Why compromise with these guys is impossible, Part MCCXVII

WHY COMPROMISE WITH THESE GUYS IS IMPOSSIBLE, PART MCCXVII…. I can only hope folks in the West Wing take a moment to consider what incoming House Budget Committee Chairman Paul Ryan (R-Wis.) told Slate‘s John Dickerson the other day.

Debates about the past are tiresome, but as with budgets, it’s instructive to measure each side’s baseline view in order to measure future behavior. If they show a little give, they might have it in them to give in the big way Ryan and others say they’ll have to in order to get anything done.

Obama had said he could have done more to work with Republicans. Did the GOP share any of the blame?

“No, it’s all the Democrats’ fault,” Ryan said. “We’re great. We have halos over our heads,” he added sarcastically. “How do you want me to answer that?” he asked. I told him that truthfully would be fine.

He seemed boxed-in. Even if he believed Republicans shared some blame, he couldn’t admit it. “They had to make a decision,” he said, referring to the president and Democratic leaders. “Do we work with these Republicans and do we meet in the middle? But we don’t have to because we have all the votes. They made a choice to go it on their own, and that’s when we had to protect ourselves.”

Ryan went on to say Republicans sent some letters and made some calls to White House officials, but nothing came of it.

When Dickerson pressed further, asking if Republican bore no responsibility at all, Ryan simply “repeated his answer.”

In other words, the partisan conflicts of the last two years are, according to one of the House Republican caucus’ leading members, entirely the president’s fault. That’s as far as he’s willing to go — 100% blame for the other side.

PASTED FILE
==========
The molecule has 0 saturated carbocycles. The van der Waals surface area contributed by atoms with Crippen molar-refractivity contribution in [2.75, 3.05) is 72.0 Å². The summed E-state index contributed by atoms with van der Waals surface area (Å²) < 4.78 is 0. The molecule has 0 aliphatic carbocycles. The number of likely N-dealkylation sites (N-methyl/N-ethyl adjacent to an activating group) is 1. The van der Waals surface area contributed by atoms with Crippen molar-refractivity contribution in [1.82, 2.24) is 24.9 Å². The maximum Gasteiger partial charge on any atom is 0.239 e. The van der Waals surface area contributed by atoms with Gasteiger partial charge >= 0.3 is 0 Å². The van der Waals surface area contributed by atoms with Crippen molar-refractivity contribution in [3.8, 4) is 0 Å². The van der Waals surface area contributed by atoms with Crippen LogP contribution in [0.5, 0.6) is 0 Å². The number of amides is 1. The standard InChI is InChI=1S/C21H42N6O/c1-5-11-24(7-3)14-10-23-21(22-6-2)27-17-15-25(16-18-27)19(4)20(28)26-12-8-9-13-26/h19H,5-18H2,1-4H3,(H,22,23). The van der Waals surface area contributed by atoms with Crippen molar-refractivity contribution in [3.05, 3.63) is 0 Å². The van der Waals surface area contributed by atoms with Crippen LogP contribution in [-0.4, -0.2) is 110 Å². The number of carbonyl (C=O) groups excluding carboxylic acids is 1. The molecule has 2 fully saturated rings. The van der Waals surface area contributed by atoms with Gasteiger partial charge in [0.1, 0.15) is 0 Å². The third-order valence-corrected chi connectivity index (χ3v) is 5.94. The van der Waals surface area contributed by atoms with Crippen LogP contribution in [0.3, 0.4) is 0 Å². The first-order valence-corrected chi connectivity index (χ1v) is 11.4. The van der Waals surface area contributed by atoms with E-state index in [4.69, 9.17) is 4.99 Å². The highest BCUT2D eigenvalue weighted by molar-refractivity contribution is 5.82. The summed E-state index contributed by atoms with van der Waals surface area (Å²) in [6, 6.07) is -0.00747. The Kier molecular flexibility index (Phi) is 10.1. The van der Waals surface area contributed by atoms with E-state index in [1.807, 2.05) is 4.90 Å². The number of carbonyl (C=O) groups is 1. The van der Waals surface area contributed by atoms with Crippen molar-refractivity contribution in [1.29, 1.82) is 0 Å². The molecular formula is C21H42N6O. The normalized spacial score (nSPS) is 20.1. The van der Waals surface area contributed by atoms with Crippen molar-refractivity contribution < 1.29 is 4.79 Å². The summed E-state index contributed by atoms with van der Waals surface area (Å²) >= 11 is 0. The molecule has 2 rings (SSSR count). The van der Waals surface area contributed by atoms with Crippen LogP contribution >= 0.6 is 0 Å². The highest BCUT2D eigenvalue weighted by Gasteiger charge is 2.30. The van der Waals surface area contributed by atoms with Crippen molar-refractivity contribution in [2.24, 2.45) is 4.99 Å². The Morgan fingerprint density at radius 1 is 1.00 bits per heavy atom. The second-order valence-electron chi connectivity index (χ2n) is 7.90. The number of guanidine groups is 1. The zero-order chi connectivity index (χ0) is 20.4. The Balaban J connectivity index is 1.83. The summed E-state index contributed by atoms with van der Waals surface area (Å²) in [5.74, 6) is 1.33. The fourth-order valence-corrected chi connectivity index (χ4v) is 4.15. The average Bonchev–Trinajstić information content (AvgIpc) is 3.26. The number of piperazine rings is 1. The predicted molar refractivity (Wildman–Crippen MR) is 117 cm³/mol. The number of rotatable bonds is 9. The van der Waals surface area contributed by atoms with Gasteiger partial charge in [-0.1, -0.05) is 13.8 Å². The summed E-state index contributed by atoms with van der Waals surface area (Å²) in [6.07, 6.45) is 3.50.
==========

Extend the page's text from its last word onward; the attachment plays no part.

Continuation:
Dickerson added in his piece on this, “Now, presented with this anecdote, liberals will have a predictable — and not unreasonable — response: And you want to try to work with these people, Mr. President?

Actually, yes, that happens to be my first response, italics and all.

My second response is to note that Ryan has no idea what he’s talking about. President Obama practically begged congressional Republicans to work with him on everything from the stimulus to health care, financial regulatory reform to energy. The GOP minority not only refused to compromise or negotiate, they conceded, publicly and on the record, that this was a deliberate strategy — even in a time of crisis, Republicans decided it was important to deny Democrats victories for their own partisan purposes.

My third response is to note that when the GOP did express a willingness to present actual policy proposals, they tended to be stark raving mad. Seriously. Their response to the economic crisis was a truly insane five-year spending freeze. They came up with a health care reform plan that didn’t bother to cover the uninsured, or extend protections to those with pre-existing conditions. On Wall Street reform, national security, student loans, and other high-profile issues, it became practically impossible to “meet in the middle,” as Ryan put it, because Republicans weren’t operating in the realm of mainstream reality.

And finally, there was this compelling observation from the New York Times‘ David Brooks, reflecting on the GOP the other day, including Paul Ryan: “[M]y problem with the Republican Party right now, including Paul, is that if you offered them 80-20, they say no. If you offered them 90-10, they’d say no. If you offered them 99-1 they’d say no. And that’s because we’ve substituted governance for brokerism, for rigidity that Ronald Reagan didn’t have.”